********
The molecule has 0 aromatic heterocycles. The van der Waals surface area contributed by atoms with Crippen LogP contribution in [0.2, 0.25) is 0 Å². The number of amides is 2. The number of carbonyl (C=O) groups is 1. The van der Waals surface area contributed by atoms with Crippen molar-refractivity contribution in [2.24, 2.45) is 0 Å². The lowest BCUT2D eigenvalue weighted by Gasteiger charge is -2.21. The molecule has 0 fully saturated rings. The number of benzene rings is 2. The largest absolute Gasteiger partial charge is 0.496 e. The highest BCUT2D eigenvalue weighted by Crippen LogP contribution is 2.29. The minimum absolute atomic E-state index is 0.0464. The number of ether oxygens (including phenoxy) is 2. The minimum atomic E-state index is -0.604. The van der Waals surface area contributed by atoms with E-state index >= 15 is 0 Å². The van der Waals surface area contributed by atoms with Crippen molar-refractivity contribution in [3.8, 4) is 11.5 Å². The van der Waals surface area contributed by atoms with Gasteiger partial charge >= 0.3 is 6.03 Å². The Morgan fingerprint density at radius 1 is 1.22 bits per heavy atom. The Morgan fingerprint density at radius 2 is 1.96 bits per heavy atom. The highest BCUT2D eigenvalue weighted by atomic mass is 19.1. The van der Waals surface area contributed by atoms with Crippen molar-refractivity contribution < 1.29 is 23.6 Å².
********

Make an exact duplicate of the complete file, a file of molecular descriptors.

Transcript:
The molecule has 0 aromatic heterocycles. The van der Waals surface area contributed by atoms with Crippen LogP contribution in [0.2, 0.25) is 0 Å². The number of amides is 2. The number of carbonyl (C=O) groups is 1. The van der Waals surface area contributed by atoms with Crippen molar-refractivity contribution in [2.24, 2.45) is 0 Å². The lowest BCUT2D eigenvalue weighted by Gasteiger charge is -2.21. The molecule has 0 fully saturated rings. The number of benzene rings is 2. The largest absolute Gasteiger partial charge is 0.496 e. The highest BCUT2D eigenvalue weighted by Crippen LogP contribution is 2.29. The minimum absolute atomic E-state index is 0.0464. The number of ether oxygens (including phenoxy) is 2. The minimum atomic E-state index is -0.604. The van der Waals surface area contributed by atoms with E-state index >= 15 is 0 Å². The van der Waals surface area contributed by atoms with Crippen molar-refractivity contribution in [3.8, 4) is 11.5 Å². The van der Waals surface area contributed by atoms with Gasteiger partial charge >= 0.3 is 6.03 Å². The Morgan fingerprint density at radius 1 is 1.22 bits per heavy atom. The Morgan fingerprint density at radius 2 is 1.96 bits per heavy atom. The highest BCUT2D eigenvalue weighted by atomic mass is 19.1. The van der Waals surface area contributed by atoms with Crippen molar-refractivity contribution < 1.29 is 23.6 Å².